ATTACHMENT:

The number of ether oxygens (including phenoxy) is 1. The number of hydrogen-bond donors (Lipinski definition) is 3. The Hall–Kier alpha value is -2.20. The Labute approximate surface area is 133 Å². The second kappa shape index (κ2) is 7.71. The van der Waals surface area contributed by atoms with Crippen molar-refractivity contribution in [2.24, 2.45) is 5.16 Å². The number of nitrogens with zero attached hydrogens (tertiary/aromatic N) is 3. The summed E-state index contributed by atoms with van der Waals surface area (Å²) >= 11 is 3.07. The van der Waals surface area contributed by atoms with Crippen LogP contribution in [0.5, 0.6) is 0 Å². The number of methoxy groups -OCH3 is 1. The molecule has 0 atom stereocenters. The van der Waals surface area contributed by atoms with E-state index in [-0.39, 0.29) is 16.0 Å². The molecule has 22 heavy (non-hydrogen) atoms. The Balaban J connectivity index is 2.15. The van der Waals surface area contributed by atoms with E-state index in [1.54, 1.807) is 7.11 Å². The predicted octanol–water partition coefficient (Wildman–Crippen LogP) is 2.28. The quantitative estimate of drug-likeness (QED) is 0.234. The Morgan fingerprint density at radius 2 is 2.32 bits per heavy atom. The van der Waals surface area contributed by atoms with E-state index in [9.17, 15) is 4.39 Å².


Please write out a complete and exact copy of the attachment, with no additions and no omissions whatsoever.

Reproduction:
The number of ether oxygens (including phenoxy) is 1. The number of hydrogen-bond donors (Lipinski definition) is 3. The Hall–Kier alpha value is -2.20. The Labute approximate surface area is 133 Å². The second kappa shape index (κ2) is 7.71. The van der Waals surface area contributed by atoms with Crippen molar-refractivity contribution in [2.24, 2.45) is 5.16 Å². The number of nitrogens with zero attached hydrogens (tertiary/aromatic N) is 3. The summed E-state index contributed by atoms with van der Waals surface area (Å²) >= 11 is 3.07. The van der Waals surface area contributed by atoms with Crippen LogP contribution in [0.5, 0.6) is 0 Å². The number of methoxy groups -OCH3 is 1. The molecule has 0 atom stereocenters. The van der Waals surface area contributed by atoms with E-state index in [-0.39, 0.29) is 16.0 Å². The molecule has 22 heavy (non-hydrogen) atoms. The Balaban J connectivity index is 2.15. The van der Waals surface area contributed by atoms with E-state index in [1.54, 1.807) is 7.11 Å². The predicted octanol–water partition coefficient (Wildman–Crippen LogP) is 2.28. The quantitative estimate of drug-likeness (QED) is 0.234. The Morgan fingerprint density at radius 2 is 2.32 bits per heavy atom. The van der Waals surface area contributed by atoms with E-state index in [9.17, 15) is 4.39 Å².